On May 9, 1978 the Commissioner issued an order concerning DWR's practice of deducting charges for extensions, telephone calls and errors from Costello's compensation. The order stated:

"Upon investigation the Industrial Commissioner FINDS: * * * "2. The employer made deductions from wages (commissions) earned by the employee in the amounts shown for the periods designated in the attached Schedule of Unlawful Deductions contrary to the provisions of section 193 subdivision 1 of the New York State Labor Law. These unlawful deductions included charges for office telephone service, extensions (late payment by customers), and errors * * * "2. The employer also has made similar deductions from the wages of other employees contrary to the provisions of Section 193 subdivision 1 of the New York State Labor Law. "NOW THEREFORE, IT IS ORDERED: "1. That payment of $2,459.48 be made to the Industrial Commissioner to be disbursed according to law. Checks should be made payable to the Industrial Commissioner. "2. That the practice of making unlawful deductions from wages for charges described above be discontinued immediately."

On July 10, 1978 DWR appealed to the Board on the ground that Costello was not an employee protected by section 193 of the Labor Law. DWR also asserted that the deductions had not been made from "wages" within the meaning of section 193.

A de novo statutory hearing was held on September 20, 1978 to review the order of the Commissioner. On November 29, 1978 the order of the Board was issued, which affirmed the order of the Commissioner in its entirety.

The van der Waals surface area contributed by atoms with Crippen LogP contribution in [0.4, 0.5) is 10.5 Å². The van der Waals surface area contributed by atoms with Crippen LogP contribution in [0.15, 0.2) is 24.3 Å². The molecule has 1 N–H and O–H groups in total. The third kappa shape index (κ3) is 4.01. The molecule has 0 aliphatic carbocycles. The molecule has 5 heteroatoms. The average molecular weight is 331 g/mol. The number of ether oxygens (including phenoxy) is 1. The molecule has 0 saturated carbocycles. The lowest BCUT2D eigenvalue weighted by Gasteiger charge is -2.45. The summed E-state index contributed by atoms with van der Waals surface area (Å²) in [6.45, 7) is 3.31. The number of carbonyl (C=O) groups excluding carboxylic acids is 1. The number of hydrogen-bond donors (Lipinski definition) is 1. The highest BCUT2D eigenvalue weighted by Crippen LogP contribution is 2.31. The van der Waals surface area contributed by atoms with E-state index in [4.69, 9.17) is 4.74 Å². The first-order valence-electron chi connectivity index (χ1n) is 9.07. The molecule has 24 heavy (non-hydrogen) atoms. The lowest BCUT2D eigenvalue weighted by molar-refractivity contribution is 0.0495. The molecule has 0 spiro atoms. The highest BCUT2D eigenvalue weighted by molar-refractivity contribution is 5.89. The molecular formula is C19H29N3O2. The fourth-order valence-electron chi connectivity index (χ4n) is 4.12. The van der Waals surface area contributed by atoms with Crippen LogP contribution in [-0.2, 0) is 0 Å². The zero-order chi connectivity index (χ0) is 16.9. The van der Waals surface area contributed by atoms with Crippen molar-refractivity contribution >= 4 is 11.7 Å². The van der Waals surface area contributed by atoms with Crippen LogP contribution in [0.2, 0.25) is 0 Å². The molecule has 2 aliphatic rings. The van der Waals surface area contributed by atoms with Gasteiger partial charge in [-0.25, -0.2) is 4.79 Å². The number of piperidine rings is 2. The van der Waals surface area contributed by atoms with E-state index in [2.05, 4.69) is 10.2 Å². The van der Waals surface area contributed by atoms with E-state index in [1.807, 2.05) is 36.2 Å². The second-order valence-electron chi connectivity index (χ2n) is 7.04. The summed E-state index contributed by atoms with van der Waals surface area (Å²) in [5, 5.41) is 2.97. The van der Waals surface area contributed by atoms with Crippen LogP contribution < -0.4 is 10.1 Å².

The Board, in its decision, found that salary and incentive compensation constituted "wages" and that Costello was an "employee" within the meaning of section 193. The Board found that Costello was not an entrepreneur or person engaged primarily in trading for his own account and further found that he did not have significant supervisory responsibilities. The order of the Board is now before us.

One question is presented on review: Did the administrative determination under consideration have a rational basis?

Relevant to our discussion in addition to section 193 are various other sections of article 6 of the Labor Law, as follows:

"§ 190. Definitions. "As used in this article: "1. `Wages' means the earnings of an employee for labor or services rendered, regardless of whether the amount of earnings is determined on a time, piece, commission or other basis * * * "2. `Employee' means any person employed for hire by an employer in any employment. "3. `Employer' includes any person, corporation or association employing any individual in any occupation, industry, trade, business or service * * * "6. `Commission salesman' means any employee whose principal activity is the selling of any goods, wares, merchandise, services, real estate, securities, insurance or any article or thing and whose earnings are based in whole or in part on commissions. The term `commission salesman' does not include an employee whose principal activity is of a supervisory, managerial, executive or administrative nature."

DWR concedes that Costello was an employee of DWR during the period covered by the order. DWR maintains, however, that Costello was not an employee to whom section 193 applies. It argues that Costello was a commission salesman whose activity in the sale of securities was principally executive or administrative, that the exception in subdivision 6 of section 190 which provides that "[t]he term `commission salesman' does not include an employee whose principal activity is of a supervisory, managerial, executive or administrative nature" excludes this category of employeees from the definition of "commission salesman" and that, accordingly, he was not an employee within the meaning of the term "employee" as used in section 193 of the Labor Law. Thus, DWR contends, section 193 is inapplicable to Costello. Petitioner asserts, further, that the deductions at issue were not made from wages within the meaning of the term "wages" as used in section 193.